Tuesday, March 6, 2012
The Power of Memory
"Red sky at night, sailors delight. Red sky at morning, sailors take warning."
Having grown up near the ocean on Long Island, New York, I've heard this (true!) weather lore for as long as I can remember. Visiting my native Long Island this past weekend, I was reminded of the phrase again on Saturday, as the sunset to the west lit the sky a fiery orange. Not red, mind you. But beautiful, nonetheless.
I snapped a quick photo before Kelli, the girls, and my mom all hopped in the car for the short drive to my aunt and uncle's house, where we were meeting up with more family for a dinner of freshly caught lemon sole (procured from one of our favorite local fishmongers) and a show of old slides from my grandparents' house. It was an evening of togetherness, reminiscing, nostalgia, storytelling, memories.
We returned to my mom's house late that night satiated in every sense of the word. We tucked the girls in to bed, and I set my alarm for early the next morning.
A week had passed since the Febapple Frozen 50k trail race, my legs were fully recovered, and it was time to log another long training run. Sunday morning would be the day. I pulled on my running tights, a long sleeve T, strapped on my lumbar water bottle and a single packet of GU, pressed the start button on my stopwatch, and I was off.
I ran the Nassau-Suffolk Greenbelt Trail, which stretches 26 miles from Massapequa on the Island's south shore to Cold Spring Harbor on the north shore. My mom's house in Farmingdale is just under a mile from the trail. Once on the Greenbelt, I ran north on a stretch of paved recreation path before turning off-road onto the white-blazed Greenbelt trail proper.
The parklands that comprise the Greenbelt are sometimes a narrow sliver of nature snaking its way through suburbia. At other times, the Greenbelt balloons into a large, gorgeous tapestry of forests, meadows, wetlands, lakes, parks. It is a wonderful resource for trail runners and mountain bikers, remarkable not just for the quality of the trail, but also for the fact that the Greenway exists at all. It somehow managed to escape the development that otherwise swallowed up the natural areas in this area of Long Island, where suburban community seamlessly blends into suburban community.
As I ran north, I was struck by the familiarity of the trail. A sandy section here, a section of pebbles there, a familiar climb, a recognizable descent, a notable stream gully, a particular meadow, a conspicuous switchback. Each trail junction, each turn, each stretch of trail, seemed somehow imprinted in my DNA. Which in a way it was. I used to mountain bike that trail regularly.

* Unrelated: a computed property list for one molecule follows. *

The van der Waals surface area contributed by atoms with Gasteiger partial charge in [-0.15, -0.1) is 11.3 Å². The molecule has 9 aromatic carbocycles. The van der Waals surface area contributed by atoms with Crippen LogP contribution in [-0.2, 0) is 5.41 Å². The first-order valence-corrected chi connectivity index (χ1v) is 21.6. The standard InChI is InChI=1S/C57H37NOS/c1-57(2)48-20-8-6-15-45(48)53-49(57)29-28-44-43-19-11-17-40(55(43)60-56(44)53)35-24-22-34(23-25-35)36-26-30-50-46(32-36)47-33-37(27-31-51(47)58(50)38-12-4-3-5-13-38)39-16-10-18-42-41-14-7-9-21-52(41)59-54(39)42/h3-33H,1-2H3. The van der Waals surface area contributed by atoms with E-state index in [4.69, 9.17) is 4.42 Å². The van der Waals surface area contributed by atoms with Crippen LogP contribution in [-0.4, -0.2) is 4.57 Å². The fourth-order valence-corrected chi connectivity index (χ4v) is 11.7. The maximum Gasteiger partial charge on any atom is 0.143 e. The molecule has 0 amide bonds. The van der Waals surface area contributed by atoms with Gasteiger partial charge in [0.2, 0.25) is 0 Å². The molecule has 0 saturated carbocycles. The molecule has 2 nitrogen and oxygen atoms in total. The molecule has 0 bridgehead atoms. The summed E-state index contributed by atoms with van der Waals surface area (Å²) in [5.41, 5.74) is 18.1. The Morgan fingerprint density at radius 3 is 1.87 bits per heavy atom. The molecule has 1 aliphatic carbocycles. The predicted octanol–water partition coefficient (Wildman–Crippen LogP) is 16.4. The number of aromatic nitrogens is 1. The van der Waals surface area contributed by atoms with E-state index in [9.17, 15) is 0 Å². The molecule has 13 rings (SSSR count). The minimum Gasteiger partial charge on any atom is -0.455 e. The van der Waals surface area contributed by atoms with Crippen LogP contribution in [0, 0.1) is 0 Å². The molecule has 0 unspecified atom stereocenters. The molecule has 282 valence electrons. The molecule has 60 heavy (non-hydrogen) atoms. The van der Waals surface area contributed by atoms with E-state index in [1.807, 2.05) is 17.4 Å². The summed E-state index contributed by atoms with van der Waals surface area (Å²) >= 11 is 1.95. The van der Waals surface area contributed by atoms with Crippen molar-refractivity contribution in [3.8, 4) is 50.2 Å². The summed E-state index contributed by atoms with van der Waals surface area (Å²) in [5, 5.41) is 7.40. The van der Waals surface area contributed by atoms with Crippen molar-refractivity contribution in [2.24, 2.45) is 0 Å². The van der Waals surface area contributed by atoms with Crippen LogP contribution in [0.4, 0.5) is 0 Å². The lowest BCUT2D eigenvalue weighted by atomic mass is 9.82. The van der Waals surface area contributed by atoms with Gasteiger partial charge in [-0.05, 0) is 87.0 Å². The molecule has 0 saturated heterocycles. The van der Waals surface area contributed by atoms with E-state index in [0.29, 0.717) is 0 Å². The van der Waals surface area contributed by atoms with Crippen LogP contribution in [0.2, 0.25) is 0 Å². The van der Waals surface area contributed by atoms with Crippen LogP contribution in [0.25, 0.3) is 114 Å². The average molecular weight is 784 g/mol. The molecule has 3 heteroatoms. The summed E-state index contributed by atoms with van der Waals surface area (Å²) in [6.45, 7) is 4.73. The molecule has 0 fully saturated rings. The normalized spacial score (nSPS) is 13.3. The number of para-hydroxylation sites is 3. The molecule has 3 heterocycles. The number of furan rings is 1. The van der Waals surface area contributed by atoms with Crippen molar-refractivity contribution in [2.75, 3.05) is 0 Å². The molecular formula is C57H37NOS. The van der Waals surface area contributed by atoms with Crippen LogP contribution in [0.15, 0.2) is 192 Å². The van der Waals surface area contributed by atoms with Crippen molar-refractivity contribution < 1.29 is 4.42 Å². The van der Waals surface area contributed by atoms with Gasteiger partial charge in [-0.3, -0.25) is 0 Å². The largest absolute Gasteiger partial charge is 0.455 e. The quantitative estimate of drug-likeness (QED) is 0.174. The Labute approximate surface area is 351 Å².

But that was a long time ago. By my best guess, I haven't been on that trail in 15 years. Yet it remained with me. Some memories do not fade; they merely require a trigger to bring them back.
When I had run as far north as I cared to go I turned around and returned the way I came. By the time I strode onto the front porch of my mom's house, 2 hours and 45 minutes had elapsed. I'd covered 19 miles, running at an average 8:40 per mile pace.
A funny thing happened, though, in the final miles of my run. As I wound my way home along the paved recreation path and then through the neighborhood to mom's house, I was struck by the strongest urge to deviate from my route, swing by one of the ubiquitous Long Island bagel shops, and pick up half a dozen hot, fresh bagels to bring home. I couldn't do that, of course, since I'm aware of no Long Island bagel shop that sells gluten-free bagels. But the desire was strong, triggered—I think—by memory.
Food is one of the things in life most strongly associated with memory. And it's retaining—or even recapturing—those memories (and continuing the experiences that forged them in the first place), that in part motivate our gluten-free recipe development. They are what prompt us to develop a gluten-free version of a proper boiled-then-baked Long Island bagel. And they are what drive us to create a very particular version of a San Marzano deep dish pizza.
Recipes such as these are about much more than simply making great gluten-free food. They're about sustaining memories. And when we get them right, we know it in our DNA, like running a trail that becomes suddenly familiar, when memories come flooding back after having been absent for a decade and a half.
What about you? What foods trigger your strongest memories? What "lost" food are you longing to re-create in gluten-free form? What gluten-free food today connects you to your past of yesterday? Tell us about your own food stories and the power of memory.